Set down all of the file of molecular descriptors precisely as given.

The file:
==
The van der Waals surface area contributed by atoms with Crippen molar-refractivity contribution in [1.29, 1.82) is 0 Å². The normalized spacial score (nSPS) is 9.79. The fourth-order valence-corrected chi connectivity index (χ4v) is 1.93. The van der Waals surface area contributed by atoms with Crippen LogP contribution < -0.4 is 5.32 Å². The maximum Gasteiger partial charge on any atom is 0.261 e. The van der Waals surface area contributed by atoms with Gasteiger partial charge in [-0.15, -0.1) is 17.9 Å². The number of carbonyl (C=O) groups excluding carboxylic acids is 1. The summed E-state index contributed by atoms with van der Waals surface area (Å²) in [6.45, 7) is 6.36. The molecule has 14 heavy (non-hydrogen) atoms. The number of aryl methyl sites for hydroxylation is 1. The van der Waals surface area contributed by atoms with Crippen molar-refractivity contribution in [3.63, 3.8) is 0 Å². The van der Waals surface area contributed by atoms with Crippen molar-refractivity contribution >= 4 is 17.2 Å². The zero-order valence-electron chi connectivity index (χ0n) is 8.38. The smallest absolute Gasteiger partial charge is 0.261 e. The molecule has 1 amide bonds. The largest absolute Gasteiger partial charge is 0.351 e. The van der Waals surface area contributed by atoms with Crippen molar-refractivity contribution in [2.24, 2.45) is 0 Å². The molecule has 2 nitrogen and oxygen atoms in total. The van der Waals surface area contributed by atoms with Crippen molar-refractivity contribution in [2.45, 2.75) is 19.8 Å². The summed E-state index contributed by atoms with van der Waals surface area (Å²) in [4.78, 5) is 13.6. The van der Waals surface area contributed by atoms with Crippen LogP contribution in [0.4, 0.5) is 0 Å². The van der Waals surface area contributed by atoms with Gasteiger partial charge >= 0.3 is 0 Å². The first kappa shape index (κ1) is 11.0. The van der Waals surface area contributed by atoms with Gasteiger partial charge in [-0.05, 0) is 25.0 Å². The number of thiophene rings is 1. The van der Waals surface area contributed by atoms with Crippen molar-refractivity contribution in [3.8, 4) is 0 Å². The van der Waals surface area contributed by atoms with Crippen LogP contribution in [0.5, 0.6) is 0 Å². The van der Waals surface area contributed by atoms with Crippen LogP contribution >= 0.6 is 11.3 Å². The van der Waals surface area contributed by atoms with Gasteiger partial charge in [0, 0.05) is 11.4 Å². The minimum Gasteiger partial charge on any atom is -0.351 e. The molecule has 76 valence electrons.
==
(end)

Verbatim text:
The van der Waals surface area contributed by atoms with Crippen molar-refractivity contribution in [1.29, 1.82) is 0 Å². The normalized spacial score (nSPS) is 9.79. The fourth-order valence-corrected chi connectivity index (χ4v) is 1.93. The van der Waals surface area contributed by atoms with Crippen LogP contribution < -0.4 is 5.32 Å². The maximum Gasteiger partial charge on any atom is 0.261 e. The van der Waals surface area contributed by atoms with Gasteiger partial charge in [-0.15, -0.1) is 17.9 Å². The number of carbonyl (C=O) groups excluding carboxylic acids is 1. The summed E-state index contributed by atoms with van der Waals surface area (Å²) in [6.45, 7) is 6.36. The molecule has 14 heavy (non-hydrogen) atoms. The number of aryl methyl sites for hydroxylation is 1. The van der Waals surface area contributed by atoms with Crippen molar-refractivity contribution in [3.63, 3.8) is 0 Å². The van der Waals surface area contributed by atoms with Crippen molar-refractivity contribution >= 4 is 17.2 Å². The zero-order valence-electron chi connectivity index (χ0n) is 8.38. The smallest absolute Gasteiger partial charge is 0.261 e. The molecule has 1 amide bonds. The largest absolute Gasteiger partial charge is 0.351 e. The van der Waals surface area contributed by atoms with Crippen molar-refractivity contribution in [2.24, 2.45) is 0 Å². The molecule has 2 nitrogen and oxygen atoms in total. The van der Waals surface area contributed by atoms with Crippen molar-refractivity contribution in [2.45, 2.75) is 19.8 Å². The summed E-state index contributed by atoms with van der Waals surface area (Å²) in [4.78, 5) is 13.6. The van der Waals surface area contributed by atoms with Crippen LogP contribution in [0.4, 0.5) is 0 Å². The van der Waals surface area contributed by atoms with Gasteiger partial charge >= 0.3 is 0 Å². The first kappa shape index (κ1) is 11.0. The van der Waals surface area contributed by atoms with Gasteiger partial charge in [-0.05, 0) is 25.0 Å². The number of thiophene rings is 1. The van der Waals surface area contributed by atoms with Crippen molar-refractivity contribution in [3.8, 4) is 0 Å². The van der Waals surface area contributed by atoms with Crippen LogP contribution in [0.5, 0.6) is 0 Å². The van der Waals surface area contributed by atoms with Crippen LogP contribution >= 0.6 is 11.3 Å². The van der Waals surface area contributed by atoms with Gasteiger partial charge in [0, 0.05) is 11.4 Å². The minimum Gasteiger partial charge on any atom is -0.351 e. The molecule has 76 valence electrons.